Budget topic of BOE finance committee

By TAYLOR MURCHISON-GALLAGHER

STAFF WRITER

Bristol Board of Education Finance Committee met on Monday, June 25, to discuss the 2017-2018 budget, end of year transfers, and the 2016-17 ED-001 filing.

An ED-001 form, according to the Connecticut Department of Education, is an “end of year school report… primary source of financial information… data used in providing statistical information to local, state, and federal decision-makers… designed to collect all expenditure data for public school grades pre K through 12.”

At the Wednesday, June 6 meeting of the BOE, business manager, Jill Browne, said “We received an adjustment, as many districts do, as is typical, to our ED-001 report, the adjustment was a little over half a million dollars – it was $501,702.”

Browne said a letter was received in January, saying the adjustment would be in the BOE’s favor of $114,209. Browne explained that this letter was sent to City comptroller, Diane Waldron. Waldron did not receive all of the funding she had anticipated, and as a result, Browne contacted the state, to find out that further adjustments had been made but no alert was sent out from the state.

“It hurts the bottom line because the swing from a positive $114,000 to a negative $501,000 is almost $616,000,” said Browne on June 6. “So we’ve been investigating this since the moment we found out. What we are doing is recreating the report that accounts for every single dollar of our high cost special education spending in the 16/17 school year.”

Browne explained that the BOE received 52 pages of adjustments to the ED-001. Those adjustments were performed by The Management Solutions, who had been hired as the interim business office director. The BOE compared the adjustments with what was filed with the ED-001 report, and the information matched.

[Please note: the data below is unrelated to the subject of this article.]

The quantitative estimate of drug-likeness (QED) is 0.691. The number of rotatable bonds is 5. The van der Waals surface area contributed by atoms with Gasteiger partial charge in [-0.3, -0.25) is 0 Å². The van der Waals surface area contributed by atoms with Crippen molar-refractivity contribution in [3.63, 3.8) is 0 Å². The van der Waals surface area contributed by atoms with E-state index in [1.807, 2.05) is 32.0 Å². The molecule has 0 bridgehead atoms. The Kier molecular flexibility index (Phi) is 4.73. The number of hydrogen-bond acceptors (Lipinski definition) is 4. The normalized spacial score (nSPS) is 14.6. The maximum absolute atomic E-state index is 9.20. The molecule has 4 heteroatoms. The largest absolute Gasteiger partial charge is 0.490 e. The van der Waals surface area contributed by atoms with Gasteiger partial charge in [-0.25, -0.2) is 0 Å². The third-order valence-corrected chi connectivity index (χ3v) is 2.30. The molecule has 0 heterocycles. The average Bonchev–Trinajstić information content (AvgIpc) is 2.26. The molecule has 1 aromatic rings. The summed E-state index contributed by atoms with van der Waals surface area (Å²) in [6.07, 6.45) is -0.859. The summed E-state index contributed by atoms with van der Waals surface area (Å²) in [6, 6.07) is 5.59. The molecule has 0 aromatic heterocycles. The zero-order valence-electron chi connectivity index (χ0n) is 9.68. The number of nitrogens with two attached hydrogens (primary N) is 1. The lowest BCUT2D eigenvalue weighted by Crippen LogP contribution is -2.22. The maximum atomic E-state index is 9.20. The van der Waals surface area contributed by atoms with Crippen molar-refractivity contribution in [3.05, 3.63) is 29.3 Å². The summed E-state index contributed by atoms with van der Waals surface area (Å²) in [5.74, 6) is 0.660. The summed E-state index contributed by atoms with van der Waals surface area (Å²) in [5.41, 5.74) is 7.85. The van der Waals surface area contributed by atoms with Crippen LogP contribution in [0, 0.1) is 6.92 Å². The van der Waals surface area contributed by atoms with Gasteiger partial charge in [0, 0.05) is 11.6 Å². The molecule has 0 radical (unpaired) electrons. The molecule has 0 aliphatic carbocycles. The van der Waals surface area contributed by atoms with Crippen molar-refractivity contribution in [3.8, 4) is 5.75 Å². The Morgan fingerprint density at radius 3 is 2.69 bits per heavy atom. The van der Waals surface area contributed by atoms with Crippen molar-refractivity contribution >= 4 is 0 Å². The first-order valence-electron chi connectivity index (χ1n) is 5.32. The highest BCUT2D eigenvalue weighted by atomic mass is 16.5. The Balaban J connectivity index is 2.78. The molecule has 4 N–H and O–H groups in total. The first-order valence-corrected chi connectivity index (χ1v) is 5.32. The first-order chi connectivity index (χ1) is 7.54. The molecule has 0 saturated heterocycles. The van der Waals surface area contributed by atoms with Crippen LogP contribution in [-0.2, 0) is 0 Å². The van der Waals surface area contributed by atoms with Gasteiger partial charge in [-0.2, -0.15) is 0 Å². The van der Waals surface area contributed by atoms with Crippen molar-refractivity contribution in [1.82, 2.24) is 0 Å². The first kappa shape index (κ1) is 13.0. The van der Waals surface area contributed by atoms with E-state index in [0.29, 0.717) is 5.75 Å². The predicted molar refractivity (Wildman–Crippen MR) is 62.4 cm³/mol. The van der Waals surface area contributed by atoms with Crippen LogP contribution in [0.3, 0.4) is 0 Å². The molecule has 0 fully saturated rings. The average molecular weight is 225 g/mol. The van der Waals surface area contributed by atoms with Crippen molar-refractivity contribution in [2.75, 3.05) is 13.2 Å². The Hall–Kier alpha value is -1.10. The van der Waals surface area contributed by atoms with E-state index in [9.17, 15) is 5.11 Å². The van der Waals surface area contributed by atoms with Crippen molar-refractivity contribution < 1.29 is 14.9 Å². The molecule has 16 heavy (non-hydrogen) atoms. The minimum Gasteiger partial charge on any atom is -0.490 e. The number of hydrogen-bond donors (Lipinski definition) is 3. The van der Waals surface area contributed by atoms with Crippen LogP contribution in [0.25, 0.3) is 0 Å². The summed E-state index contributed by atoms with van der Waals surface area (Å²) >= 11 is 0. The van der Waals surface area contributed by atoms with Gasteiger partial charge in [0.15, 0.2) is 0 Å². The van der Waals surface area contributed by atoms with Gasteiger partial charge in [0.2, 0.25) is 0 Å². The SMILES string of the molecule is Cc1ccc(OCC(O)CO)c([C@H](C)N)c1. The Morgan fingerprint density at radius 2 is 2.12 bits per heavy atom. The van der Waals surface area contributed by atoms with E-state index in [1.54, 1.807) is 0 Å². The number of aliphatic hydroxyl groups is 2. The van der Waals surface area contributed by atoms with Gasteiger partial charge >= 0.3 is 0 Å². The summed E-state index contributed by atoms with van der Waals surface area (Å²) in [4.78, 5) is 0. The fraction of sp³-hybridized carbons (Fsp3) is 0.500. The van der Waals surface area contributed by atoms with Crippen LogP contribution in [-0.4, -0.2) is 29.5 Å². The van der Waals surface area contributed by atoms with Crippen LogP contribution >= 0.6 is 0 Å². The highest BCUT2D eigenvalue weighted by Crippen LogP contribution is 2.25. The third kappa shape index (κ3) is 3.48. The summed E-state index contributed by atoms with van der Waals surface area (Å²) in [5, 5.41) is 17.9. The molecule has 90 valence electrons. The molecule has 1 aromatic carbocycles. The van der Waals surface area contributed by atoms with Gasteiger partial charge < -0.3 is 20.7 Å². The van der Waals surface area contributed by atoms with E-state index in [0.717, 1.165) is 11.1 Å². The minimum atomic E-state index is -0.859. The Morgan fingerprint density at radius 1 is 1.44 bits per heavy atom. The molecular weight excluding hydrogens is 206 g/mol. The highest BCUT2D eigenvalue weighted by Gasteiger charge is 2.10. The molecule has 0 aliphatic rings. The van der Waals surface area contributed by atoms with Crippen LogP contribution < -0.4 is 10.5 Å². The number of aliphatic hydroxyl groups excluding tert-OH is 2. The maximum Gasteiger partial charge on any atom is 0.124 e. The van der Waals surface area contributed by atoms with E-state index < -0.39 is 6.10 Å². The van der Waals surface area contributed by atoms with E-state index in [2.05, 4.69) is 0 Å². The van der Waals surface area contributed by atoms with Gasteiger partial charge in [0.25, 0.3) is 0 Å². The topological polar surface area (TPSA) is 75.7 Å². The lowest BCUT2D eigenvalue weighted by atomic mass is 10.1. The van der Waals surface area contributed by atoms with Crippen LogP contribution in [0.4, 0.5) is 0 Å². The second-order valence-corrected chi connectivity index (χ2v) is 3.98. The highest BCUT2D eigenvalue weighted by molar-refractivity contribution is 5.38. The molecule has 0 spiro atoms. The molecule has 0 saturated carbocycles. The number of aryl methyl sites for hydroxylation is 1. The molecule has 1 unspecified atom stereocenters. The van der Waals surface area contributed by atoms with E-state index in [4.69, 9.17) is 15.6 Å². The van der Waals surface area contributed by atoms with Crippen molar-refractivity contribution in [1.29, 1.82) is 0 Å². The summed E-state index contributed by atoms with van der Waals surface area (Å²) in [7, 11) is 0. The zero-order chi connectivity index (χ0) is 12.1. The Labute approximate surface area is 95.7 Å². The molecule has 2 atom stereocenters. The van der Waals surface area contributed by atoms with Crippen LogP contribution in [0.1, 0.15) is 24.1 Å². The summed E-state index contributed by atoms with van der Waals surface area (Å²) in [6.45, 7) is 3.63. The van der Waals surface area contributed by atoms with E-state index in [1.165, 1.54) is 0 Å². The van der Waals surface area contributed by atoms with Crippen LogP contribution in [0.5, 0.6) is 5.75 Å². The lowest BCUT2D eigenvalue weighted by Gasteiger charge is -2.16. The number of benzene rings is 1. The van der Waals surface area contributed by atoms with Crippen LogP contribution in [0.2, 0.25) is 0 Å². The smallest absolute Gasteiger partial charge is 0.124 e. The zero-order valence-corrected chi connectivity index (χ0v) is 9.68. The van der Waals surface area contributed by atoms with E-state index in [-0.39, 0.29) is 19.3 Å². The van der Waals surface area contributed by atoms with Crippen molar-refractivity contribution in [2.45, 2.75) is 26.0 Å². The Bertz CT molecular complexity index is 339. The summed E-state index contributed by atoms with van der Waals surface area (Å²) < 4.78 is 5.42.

“Then we took that list of students with a blank page, and we went and pulled all of the purchase orders, invoices, check numbers, and so forth, and added up everything that City of Bristol expended for those high cost students in the 16/17 school year, and there’s a $467,333 difference; we spent more than what the state is recognizing that we spent,” said Browne.

Six high cost students had been left off of the list, and “all of those students qualify for excess cost grant funding, which means that all of those students exceed the 4 1/2 times per pupil expenditure threshold number to qualify for funding.”

Superintendent of Schools Sue Moreau said that she and the BOE did not know why those six students had been left off of the list, but that was “bulk” of the problem.

The BOE is currently looking into ways to rectify this situation.

Browne gave a report about the current school year budget, using the numbers as of Friday, June 22.

“As of Friday afternoon, we were almost $1.5 million in deficit,” said Browne, “that is before the application of the current revenue of $195,036.”

After applying the current revenue, Browne said the deficit became about $1.29 million.

“As of this afternoon [Wed., June 25] that $1.5 million is down to $1.373 million, so as we’re closing out purchase orders we’re dwindling, yelling for everybody to “Close! Close! Close!”, but we have to receive all of our June invoicing, so long story short, we’re still hopeful we’re going to be between a million dollar deficit and $1.15-ish; I’m hesitant to commit to any closer to that, that’s about where we stand for now.”

The schools transferred $105,568 from the “substitute paraprofessional salaries” line item.

“The end of the year transfers, the transfer that we just did was for purposes of expenditure, taking from one line putting into another line, and we know that we’re going to have an expense there,” explained Browne. “In order to close the year, the city will request that we do a series of journal entries which are not transfer for purposes of expenditure, they are a series of debits and credits to zero out the lines.”

Browne said that her office will still keep a list of where the numbers were at the end of the year, and where “we fell short”, in order to track accurate numbers to “better budget” for upcoming school years.

Comments? Email tmurchison@BristolObserver.com.

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